Doug O’Dell Named SCO Executive Director
May 15, 2015 / SCO News
FOR IMMEDIATE RELEASE
SCO Family of Services Appoints
Douglas O’Dell as Executive Director
An Experienced Leader and Trailblazer for Serving Youth who are in Foster Care, Court-involved or have Special Needs
New York – May 14 – SCO Family of Services’ Board of Directors announced today the appointment of Douglas O’Dell as Executive Director of the 120-year-old human services organization serving some 60,000 New Yorkers a year. O’Dell, a widely respected leader in the field, was appointed SCO’s Interim Executive Director on November 1, 2014, and previously served as one of SCO’s key executives in the capacity of Chief Program Officer.
“After a six month search, the Board decided unanimously that O’Dell is the candidate who can best lead SCO in our longstanding commitment to deliver high-quality services to vulnerable children, families and adults,” said Kelly Williams, Chair of the SCO Board of Directors.
“I am honored to serve as Executive Director of SCO Family of Services, an organization dedicated to excellence and to achieving life-changing results for the people we serve. Together with my hardworking and committed colleagues, and our generous and supportive Board of Directors, I look forward to ensuring that SCO continues to meet and exceed the highest standards and is well prepared to meet the challenges of human service delivery in the future,” said Douglas O’Dell, Executive Director.
O’Dell has more than 40 years of professional experience, including 24 years at SCO Family of Services. As SCO’s Chief Program Officer and Assistant Executive Director, he has been responsible for a portfolio that included: evidence-based family support services; mother/child programs; residential, education, and community-based services for children and adults with developmental disabilities; group residential care for older youth in foster care; transitional housing for homeless youth; and both residential and family support services to LGBTQ youth and court-involved youth.
A staunch advocate and trailblazer for youth who are in foster care, court involved or have special needs, O’Dell has worked to keep young people in communities close to their families and friends to foster meaningful connections. Committed to juvenile justice reform, he created SCO’s alternative to detention and placement programs serving court-involved youth in their homes with family-based therapy and community-based residences. He also launched SCO’s Family Therapy Intervention Pilot (FTIP), which promotes families’ acceptance of their LGBTQ children and provides services to reduce risks experienced by LGBTQ youth.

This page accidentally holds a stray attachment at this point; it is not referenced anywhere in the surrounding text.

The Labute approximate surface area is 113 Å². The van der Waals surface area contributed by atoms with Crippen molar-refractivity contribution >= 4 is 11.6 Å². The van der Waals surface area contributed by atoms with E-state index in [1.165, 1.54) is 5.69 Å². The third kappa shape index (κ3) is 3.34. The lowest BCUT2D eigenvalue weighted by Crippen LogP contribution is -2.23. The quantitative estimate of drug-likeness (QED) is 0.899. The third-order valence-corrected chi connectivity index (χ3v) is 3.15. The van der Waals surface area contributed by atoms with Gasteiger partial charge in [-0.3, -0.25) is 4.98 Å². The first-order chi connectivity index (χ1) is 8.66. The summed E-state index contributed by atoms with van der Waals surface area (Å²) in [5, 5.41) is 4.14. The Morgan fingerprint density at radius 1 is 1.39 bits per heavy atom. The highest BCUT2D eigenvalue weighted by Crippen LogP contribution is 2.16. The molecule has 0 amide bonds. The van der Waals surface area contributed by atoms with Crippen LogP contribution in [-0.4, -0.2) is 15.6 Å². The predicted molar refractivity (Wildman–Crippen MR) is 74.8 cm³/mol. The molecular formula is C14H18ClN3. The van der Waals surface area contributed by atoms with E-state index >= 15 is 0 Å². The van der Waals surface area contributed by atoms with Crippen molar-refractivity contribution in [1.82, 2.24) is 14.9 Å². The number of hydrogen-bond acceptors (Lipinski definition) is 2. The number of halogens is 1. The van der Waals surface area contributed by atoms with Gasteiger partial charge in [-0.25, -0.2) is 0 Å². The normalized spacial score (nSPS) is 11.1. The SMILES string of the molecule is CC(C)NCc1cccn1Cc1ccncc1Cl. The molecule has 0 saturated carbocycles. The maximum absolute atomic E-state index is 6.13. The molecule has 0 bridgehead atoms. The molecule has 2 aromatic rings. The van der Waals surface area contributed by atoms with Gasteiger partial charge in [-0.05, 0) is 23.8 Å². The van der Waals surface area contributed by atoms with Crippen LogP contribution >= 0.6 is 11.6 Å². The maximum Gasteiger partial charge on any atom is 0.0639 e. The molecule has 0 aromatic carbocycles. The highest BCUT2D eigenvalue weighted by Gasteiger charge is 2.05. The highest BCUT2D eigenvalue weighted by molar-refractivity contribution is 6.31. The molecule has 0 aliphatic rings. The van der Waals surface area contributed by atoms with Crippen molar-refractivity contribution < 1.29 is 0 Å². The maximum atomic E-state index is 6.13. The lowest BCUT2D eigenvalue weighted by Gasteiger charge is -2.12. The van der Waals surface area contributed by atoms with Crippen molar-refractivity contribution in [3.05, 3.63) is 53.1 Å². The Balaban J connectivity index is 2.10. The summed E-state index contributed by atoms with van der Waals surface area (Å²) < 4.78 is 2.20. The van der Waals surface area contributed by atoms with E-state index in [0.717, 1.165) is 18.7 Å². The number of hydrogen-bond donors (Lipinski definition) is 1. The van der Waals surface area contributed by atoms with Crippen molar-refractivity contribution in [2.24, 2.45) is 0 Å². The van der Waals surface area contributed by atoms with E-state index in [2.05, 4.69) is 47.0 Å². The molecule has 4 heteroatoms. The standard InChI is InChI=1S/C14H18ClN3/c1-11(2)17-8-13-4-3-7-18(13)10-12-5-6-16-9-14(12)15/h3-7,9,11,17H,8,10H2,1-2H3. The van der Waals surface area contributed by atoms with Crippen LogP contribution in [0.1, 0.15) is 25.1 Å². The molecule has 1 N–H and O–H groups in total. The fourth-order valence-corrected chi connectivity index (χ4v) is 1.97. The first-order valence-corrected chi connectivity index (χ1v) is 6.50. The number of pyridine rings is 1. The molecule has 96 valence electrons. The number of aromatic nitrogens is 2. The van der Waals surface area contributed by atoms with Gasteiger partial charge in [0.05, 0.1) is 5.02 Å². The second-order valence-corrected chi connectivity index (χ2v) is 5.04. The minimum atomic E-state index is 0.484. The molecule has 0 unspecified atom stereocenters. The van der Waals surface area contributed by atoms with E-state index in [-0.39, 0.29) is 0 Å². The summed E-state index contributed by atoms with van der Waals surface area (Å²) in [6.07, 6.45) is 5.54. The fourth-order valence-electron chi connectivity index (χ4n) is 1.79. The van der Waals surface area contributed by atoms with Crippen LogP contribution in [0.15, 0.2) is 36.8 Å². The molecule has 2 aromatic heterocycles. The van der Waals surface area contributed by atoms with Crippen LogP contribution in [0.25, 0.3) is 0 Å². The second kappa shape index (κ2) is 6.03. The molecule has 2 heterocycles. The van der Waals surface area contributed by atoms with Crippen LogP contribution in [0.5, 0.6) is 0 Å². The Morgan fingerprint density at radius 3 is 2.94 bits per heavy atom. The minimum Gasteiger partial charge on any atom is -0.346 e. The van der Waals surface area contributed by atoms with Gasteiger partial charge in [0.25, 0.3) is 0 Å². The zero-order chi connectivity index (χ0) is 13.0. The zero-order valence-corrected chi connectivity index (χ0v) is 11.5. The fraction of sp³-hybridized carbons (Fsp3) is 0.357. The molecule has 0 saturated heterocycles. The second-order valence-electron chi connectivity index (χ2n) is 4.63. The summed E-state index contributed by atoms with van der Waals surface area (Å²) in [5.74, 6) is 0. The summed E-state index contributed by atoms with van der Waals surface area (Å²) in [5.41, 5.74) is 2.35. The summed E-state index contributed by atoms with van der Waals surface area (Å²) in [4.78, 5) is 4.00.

“We greatly appreciate Doug’s leadership and dedication to achieving excellence during his tenure at SCO and as our interim leader during the past six months,” said Craig Treiber, Co-Chair of the Board’s Executive Search Committee. “We know that his commitment to SCO and the people we serve will carry forward as he shifts from an interim role to become our new Executive Director. We wish him great success and congratulations.”
“The SCO Board welcomes Douglas O’Dell to his new position as Executive Director of SCO Family of Services and we are confident his leadership and vision will ensure that SCO continues to succeed at helping children, families and adults meet life’s challenges,” said Brian Edwards, Co-Chair of the SCO Board Executive Director Search Committee.
SCO Family of Services provides essential human services to 60,000 children, youth, families and adults throughout New York City and Long Island We help vulnerable New Yorkers build a strong foundation for the future. We get young children off to a good start, launch youth into adulthood, stabilize and strengthen families and unlock potential for children and adults with special needs. SCO has provided vital human services throughout New York City and Long Island for more than 100 years. To learn more, visit www.sco.org.
Media Contact: Rose Anello, Chief Strategy Officer at firstname.lastname@example.org or 917.690.2869.
of children in our early education centers met or exceeded national literacy performance standards
4 out of 5
runaway or homeless youth leaving our transitional living programs are engaged in educational pursuits or gainful employment